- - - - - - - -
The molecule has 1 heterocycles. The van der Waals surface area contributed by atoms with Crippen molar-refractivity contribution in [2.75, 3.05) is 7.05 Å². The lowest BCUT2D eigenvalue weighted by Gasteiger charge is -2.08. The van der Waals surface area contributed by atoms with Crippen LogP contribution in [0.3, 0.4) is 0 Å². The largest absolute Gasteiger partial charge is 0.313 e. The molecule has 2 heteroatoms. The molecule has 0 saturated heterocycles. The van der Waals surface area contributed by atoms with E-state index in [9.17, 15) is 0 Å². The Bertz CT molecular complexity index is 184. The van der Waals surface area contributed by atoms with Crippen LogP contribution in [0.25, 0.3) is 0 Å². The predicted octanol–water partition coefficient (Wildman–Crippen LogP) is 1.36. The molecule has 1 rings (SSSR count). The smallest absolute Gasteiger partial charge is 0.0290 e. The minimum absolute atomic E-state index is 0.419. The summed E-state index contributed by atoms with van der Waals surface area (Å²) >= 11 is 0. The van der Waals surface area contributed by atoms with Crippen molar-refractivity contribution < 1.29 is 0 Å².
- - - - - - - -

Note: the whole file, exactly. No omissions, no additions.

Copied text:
The molecule has 1 heterocycles. The van der Waals surface area contributed by atoms with Crippen molar-refractivity contribution in [2.75, 3.05) is 7.05 Å². The lowest BCUT2D eigenvalue weighted by Gasteiger charge is -2.08. The van der Waals surface area contributed by atoms with Crippen LogP contribution in [0.3, 0.4) is 0 Å². The largest absolute Gasteiger partial charge is 0.313 e. The molecule has 2 heteroatoms. The molecule has 0 saturated heterocycles. The van der Waals surface area contributed by atoms with E-state index in [9.17, 15) is 0 Å². The Bertz CT molecular complexity index is 184. The van der Waals surface area contributed by atoms with Crippen LogP contribution in [0.25, 0.3) is 0 Å². The predicted octanol–water partition coefficient (Wildman–Crippen LogP) is 1.36. The molecule has 1 rings (SSSR count). The smallest absolute Gasteiger partial charge is 0.0290 e. The minimum absolute atomic E-state index is 0.419. The summed E-state index contributed by atoms with van der Waals surface area (Å²) >= 11 is 0. The van der Waals surface area contributed by atoms with Crippen molar-refractivity contribution < 1.29 is 0 Å².